The creation story overflows with hope, joy, creativity, and curiosity. As God takes on the role of Chief Creative Officer of All Living Things, God creates things easy to observe—goats and robins and bees—and God creates things that could only be known as humanity creatively explored new ways of observing the world. Last year, for instance, DNA sequencing revealed that the Greater Glider in Eastern Australia is actually three distinct species.

God’s power of creativity and our ability to explore it is an infinite resource and a trait we inherit from our Creator. Scientists estimate the total number of plant and animal species in the world to be between 10 and 50 million—but so far they have only described about 1.9 million. There are at least 8.1 million more things that God is waiting for us to discover and explore.


What areas of my life hold new and unexplored possibilities just waiting to be discovered?


God, continue to ignite the spark of curiosity in me so that I will keep exploring and discovering the goodness you create. Amen.

Tuesday, September 14

Genesis 1:14-19

My sister and I once traveled to Peru and hiked the Inca Trail. On our way to Machu Picchu, we picked our way across a mountain ridge at night without a flashlight. That wasn’t the plan. We had started under a sunny sky, but I overestimated the youthfulness of my “granny knees” and their ability to scramble up stairsteps as tall as I am. I was impersonating a rock-climbing sloth as the sun began to set. Panic took hold. My flashlight was back at our campsite. Our guide, who didn’t have one either, reassured me that everything would be fine. But every youth pastor analogy I’ve ever heard about trusting God in the dark still involved a flashlight.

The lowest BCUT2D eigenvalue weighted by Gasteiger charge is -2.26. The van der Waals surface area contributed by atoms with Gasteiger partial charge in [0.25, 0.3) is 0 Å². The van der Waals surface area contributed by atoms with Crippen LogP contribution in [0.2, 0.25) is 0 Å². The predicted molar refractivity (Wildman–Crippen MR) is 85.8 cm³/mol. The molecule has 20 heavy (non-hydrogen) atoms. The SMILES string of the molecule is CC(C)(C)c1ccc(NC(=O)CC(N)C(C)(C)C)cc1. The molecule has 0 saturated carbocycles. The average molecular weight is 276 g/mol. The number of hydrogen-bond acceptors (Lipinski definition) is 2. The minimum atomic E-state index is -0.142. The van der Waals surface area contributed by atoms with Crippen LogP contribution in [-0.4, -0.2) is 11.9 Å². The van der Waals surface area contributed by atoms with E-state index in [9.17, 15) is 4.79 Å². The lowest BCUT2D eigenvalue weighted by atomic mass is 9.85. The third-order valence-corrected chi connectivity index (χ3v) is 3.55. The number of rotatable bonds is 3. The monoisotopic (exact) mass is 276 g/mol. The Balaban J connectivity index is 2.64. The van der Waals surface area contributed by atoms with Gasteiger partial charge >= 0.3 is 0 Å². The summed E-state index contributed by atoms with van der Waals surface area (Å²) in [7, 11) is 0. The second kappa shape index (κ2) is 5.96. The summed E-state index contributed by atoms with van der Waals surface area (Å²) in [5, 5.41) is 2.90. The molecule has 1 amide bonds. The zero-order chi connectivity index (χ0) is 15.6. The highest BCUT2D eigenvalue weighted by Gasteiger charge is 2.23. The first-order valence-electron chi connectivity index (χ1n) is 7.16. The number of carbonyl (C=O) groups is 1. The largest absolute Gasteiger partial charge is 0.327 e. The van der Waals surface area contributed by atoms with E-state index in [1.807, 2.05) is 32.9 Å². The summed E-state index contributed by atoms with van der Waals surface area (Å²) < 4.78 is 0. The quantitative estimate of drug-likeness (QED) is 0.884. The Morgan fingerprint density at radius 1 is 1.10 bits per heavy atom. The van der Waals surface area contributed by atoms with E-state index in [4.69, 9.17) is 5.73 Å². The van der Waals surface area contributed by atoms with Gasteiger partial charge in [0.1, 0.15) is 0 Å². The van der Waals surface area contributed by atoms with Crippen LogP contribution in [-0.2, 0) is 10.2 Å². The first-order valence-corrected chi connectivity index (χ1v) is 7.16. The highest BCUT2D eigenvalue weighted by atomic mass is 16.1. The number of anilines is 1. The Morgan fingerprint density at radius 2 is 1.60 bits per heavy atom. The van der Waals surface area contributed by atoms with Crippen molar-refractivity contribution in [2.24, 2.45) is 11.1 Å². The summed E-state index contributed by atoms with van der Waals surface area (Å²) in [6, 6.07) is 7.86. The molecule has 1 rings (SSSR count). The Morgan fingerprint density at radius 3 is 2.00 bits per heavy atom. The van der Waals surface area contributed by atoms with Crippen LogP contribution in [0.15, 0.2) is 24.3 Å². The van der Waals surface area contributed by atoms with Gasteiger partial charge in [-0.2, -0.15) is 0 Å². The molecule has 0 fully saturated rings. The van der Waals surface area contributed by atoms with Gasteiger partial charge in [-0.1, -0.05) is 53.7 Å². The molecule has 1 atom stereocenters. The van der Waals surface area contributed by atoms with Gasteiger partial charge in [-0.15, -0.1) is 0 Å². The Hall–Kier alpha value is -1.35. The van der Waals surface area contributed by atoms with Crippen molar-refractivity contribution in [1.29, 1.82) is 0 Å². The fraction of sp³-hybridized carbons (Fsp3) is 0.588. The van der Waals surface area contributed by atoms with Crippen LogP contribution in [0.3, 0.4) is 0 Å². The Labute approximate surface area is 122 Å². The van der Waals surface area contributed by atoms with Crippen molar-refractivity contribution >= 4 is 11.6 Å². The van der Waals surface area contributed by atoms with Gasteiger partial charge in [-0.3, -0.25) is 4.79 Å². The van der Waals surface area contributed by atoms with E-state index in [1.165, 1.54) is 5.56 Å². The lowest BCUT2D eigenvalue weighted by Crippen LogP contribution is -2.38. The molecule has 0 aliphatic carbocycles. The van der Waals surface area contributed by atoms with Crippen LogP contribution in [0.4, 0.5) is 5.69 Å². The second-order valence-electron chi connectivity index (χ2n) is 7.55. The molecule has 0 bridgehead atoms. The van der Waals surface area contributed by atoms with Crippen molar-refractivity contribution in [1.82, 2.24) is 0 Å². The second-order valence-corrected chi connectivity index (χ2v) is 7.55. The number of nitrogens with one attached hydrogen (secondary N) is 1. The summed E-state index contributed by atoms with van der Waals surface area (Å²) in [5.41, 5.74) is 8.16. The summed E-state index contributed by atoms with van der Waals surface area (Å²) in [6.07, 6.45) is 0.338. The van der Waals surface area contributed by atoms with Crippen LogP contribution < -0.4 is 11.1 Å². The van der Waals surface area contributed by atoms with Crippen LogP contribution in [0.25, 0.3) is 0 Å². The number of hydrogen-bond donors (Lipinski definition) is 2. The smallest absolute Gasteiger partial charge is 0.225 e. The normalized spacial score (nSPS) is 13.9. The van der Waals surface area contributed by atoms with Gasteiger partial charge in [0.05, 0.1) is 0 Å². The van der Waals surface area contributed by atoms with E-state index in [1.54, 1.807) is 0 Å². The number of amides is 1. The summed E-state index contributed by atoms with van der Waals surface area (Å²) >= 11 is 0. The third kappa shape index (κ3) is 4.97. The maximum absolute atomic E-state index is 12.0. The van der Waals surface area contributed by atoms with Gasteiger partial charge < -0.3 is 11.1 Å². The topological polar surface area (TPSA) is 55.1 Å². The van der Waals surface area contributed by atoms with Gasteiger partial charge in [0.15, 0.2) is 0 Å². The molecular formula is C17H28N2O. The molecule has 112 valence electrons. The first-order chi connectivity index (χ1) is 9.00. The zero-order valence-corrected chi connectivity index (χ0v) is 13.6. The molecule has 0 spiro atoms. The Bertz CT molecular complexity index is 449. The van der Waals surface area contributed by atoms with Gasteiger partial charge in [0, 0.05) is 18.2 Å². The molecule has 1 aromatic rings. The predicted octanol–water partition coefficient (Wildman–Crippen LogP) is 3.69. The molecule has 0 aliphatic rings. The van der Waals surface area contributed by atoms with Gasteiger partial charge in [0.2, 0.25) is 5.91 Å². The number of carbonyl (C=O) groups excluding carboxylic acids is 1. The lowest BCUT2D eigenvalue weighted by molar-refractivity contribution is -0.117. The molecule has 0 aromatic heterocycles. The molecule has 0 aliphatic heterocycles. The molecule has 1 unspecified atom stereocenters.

The Inca are one of the only cultures to name both the luminous constellations and the dark spaces between them. They believed that the Milky Way was a sacred river, and that both the dark and light spaces would help them mark important times: planting and harvesting seasons; sacred celebrations; the natural cycles of life. Their intricate pathways between cities mirrored the path that appeared in the sky. They placed pillars on the mountains overlooking their cities, so that when the sun set or rose between them, they could determine the altitude at which they needed to plant.

As my sister and I traveled an ancient Incan path between sunset and sunrise, our guide told us stories about the serpent and the toad, the llama and the fox, and how the Inca’s descendants mark the beginnings and ends of seasons. As our eyes adjusted to the darkness, the light from the moon and the sacred river above us illuminating our path, I wondered what else I might not have seen if I had been guided by my flashlight.


What signs mark sacred moments in my life?


God, help me to find value in both the light and dark spaces, and illuminate my path so that I may see more clearly. Amen.